Printed 01.12.2020 00:37
Radio Prague, August 9th - Late last week, President Vaclav Havel spoke about interethnic problems and the Roma exodus on Czech Radio's programme for Romany listeners, O Roma Vakeren, or, The Voice of the Roma. His interviewer asked him first what he would do if he were in the Roma shoes - would he stay or would he try to emigrate?
"I wouldn't defect and would stay even though an exile often was a tempting proposition in the past," the former dissident playwright and political prisoner said. "I have always thought, this is my home country and that's where I want to live. But some members of the Roma community are leaving today and that's some food for thought: Why are they doing that? Sadly, many of them harbour naive thoughts about lush life in the West."
But your life would have taken a different course if you had been born into a Roma family...
"If I had been born when I was born but to a travelling Gypsy family who cannot read and write and have no bookshelves full of classics, my life would have been different. Without such intellectual background I would have been less well equipped to face the white majority and their intolerance..."
President Havel was then asked to comment on positive discrimination, or the affirmative action as it is sometimes called. Does he believe that Roma children perhaps should receive preferential treatment at school?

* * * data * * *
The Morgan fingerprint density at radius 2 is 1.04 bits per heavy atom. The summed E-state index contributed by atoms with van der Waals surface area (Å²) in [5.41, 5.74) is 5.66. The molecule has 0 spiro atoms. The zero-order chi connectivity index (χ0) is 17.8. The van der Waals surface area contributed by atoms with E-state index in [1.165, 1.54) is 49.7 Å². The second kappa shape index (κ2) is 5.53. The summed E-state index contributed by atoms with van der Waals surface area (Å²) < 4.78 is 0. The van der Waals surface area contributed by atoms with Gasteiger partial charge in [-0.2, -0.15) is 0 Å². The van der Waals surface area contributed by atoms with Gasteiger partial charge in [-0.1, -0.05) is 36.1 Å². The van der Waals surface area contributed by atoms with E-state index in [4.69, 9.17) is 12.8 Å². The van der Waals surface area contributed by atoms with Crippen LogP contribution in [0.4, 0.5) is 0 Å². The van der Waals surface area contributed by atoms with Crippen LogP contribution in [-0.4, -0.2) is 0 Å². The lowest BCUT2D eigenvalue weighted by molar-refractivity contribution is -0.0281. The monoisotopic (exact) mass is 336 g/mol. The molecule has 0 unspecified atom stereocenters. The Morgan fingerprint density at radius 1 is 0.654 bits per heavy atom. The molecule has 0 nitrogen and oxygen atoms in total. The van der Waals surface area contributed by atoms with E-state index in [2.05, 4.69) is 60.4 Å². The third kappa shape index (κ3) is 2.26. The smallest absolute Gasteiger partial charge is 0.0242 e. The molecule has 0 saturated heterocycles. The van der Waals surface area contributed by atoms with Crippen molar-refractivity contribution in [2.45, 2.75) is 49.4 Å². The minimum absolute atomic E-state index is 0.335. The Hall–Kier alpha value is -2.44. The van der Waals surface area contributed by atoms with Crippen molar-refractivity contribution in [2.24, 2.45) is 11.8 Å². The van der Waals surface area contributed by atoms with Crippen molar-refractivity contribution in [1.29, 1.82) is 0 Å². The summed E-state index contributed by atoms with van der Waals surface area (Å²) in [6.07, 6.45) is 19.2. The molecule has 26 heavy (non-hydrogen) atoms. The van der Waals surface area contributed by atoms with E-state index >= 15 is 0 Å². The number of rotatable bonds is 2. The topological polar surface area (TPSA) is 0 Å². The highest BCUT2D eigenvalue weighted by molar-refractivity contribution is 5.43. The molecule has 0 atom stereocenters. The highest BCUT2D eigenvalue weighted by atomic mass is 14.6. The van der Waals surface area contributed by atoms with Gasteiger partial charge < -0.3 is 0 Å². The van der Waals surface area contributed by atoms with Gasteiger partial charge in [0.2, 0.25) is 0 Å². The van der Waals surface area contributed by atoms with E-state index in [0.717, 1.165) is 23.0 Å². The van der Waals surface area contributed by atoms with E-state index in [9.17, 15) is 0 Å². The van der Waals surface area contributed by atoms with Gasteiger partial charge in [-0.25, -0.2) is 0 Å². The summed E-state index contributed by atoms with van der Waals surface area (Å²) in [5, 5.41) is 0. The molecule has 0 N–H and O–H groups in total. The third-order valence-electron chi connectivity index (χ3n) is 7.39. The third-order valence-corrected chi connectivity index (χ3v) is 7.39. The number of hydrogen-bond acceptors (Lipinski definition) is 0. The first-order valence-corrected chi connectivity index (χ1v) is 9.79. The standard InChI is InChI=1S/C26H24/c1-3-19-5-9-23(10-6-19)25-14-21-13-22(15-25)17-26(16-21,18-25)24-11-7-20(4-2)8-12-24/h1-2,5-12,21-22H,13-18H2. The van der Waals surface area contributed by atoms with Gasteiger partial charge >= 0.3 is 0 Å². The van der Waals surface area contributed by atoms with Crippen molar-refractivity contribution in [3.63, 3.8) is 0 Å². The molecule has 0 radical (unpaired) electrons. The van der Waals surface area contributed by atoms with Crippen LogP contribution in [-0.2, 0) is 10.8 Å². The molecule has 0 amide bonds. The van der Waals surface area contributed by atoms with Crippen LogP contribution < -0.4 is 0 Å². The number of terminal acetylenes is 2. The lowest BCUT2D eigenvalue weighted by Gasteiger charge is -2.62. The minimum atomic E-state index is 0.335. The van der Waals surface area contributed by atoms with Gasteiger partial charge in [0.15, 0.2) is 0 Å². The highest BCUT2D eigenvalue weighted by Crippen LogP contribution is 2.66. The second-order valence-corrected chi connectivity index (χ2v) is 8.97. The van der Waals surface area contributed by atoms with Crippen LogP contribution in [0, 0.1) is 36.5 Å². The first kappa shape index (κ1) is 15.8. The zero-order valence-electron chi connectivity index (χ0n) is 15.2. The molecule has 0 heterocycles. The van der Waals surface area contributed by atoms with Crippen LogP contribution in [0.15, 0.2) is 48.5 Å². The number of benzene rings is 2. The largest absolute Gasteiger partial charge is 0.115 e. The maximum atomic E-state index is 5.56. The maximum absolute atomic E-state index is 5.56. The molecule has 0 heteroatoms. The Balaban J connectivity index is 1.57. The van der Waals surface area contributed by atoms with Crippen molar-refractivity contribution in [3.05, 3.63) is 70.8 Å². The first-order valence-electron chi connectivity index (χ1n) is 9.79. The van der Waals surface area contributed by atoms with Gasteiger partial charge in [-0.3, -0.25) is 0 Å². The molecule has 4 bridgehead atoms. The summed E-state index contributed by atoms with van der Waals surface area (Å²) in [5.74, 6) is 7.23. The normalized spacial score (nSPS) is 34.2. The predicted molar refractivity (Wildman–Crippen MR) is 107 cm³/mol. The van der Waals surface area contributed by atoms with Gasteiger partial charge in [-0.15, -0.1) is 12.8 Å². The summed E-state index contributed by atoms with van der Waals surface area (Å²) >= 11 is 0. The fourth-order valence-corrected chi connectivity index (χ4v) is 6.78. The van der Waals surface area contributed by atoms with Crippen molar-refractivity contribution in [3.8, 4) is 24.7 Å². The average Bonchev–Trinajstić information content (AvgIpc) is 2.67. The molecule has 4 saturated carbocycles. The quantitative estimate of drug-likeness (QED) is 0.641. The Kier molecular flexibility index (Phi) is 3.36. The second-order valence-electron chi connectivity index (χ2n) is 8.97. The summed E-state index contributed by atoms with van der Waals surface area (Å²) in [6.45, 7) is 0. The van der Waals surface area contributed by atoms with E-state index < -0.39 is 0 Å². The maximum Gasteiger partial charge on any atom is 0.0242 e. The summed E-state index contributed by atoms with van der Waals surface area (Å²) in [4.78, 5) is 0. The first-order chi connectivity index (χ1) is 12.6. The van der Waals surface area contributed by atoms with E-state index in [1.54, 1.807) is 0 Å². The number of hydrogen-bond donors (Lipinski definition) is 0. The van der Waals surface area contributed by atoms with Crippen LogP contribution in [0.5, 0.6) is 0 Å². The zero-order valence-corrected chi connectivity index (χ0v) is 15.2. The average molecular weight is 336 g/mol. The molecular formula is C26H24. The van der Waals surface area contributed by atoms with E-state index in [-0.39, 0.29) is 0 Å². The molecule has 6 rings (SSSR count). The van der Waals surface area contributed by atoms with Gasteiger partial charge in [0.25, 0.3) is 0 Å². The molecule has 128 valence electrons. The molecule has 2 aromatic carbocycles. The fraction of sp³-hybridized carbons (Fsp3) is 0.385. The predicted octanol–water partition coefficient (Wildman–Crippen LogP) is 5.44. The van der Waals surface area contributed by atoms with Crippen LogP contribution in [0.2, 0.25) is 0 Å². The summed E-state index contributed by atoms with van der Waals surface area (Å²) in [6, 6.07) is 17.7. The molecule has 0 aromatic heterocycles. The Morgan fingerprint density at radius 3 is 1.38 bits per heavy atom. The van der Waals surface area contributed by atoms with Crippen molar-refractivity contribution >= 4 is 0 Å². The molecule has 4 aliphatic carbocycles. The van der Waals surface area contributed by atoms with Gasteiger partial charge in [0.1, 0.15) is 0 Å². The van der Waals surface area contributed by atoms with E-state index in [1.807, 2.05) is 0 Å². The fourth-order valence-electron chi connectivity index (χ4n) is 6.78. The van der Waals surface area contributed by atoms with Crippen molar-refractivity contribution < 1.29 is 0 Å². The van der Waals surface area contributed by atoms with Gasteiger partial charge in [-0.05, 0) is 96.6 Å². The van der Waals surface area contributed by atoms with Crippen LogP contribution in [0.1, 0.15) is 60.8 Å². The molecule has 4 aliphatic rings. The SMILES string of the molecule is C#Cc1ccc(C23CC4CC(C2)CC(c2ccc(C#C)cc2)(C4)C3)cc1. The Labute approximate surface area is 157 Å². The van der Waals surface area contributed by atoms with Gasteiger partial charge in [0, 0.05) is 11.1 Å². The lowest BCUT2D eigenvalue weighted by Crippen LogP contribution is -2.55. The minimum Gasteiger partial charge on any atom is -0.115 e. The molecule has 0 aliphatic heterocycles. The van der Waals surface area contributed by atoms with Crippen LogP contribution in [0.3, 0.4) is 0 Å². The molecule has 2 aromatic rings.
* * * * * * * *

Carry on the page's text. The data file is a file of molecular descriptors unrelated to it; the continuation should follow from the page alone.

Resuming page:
0"Affirmative action may not be the ultimate solution but it works - as proved by countless examples. I think negative discrimination invites positive discrimination - but there should be no discrimination of any kind, I think."
Gypsies or Romanies are said to possess certain inexplicable powers. When you were born, Gypsies still travelled, and could read people's fate from the palm of their hand, or from cards. Have you ever experienced anything like that?
"Some of my prison mates were Romanies and I have had plenty of opportunity to study their ways, their thinking, their souls, attitudes... I think I have learned a thing or two," President Havel says. "You see, Czechs like to keep their distance - you may call it intolerance - from everything that does not fit in their life and that is maybe only slightly different. It doesn't have to be the colour of skin or one's racial background, it's very subtle. That's very bad and it projects in a very roundabout way into politics and other spheres. This is something which must be actively opposed and challenged. Today it's the Romanies but the problem is much broader. I suppose this is real xenophobia. Czechs are comfortable with their ways and lifestyle - and if something or somebody is only a wee bit different, Czechs cry murder..."
In one of his books written in Communism, before the Iron Curtain fell 10 years ago, President Havel pointed out that in the Czech environment, it simply doesn't pay to be different...
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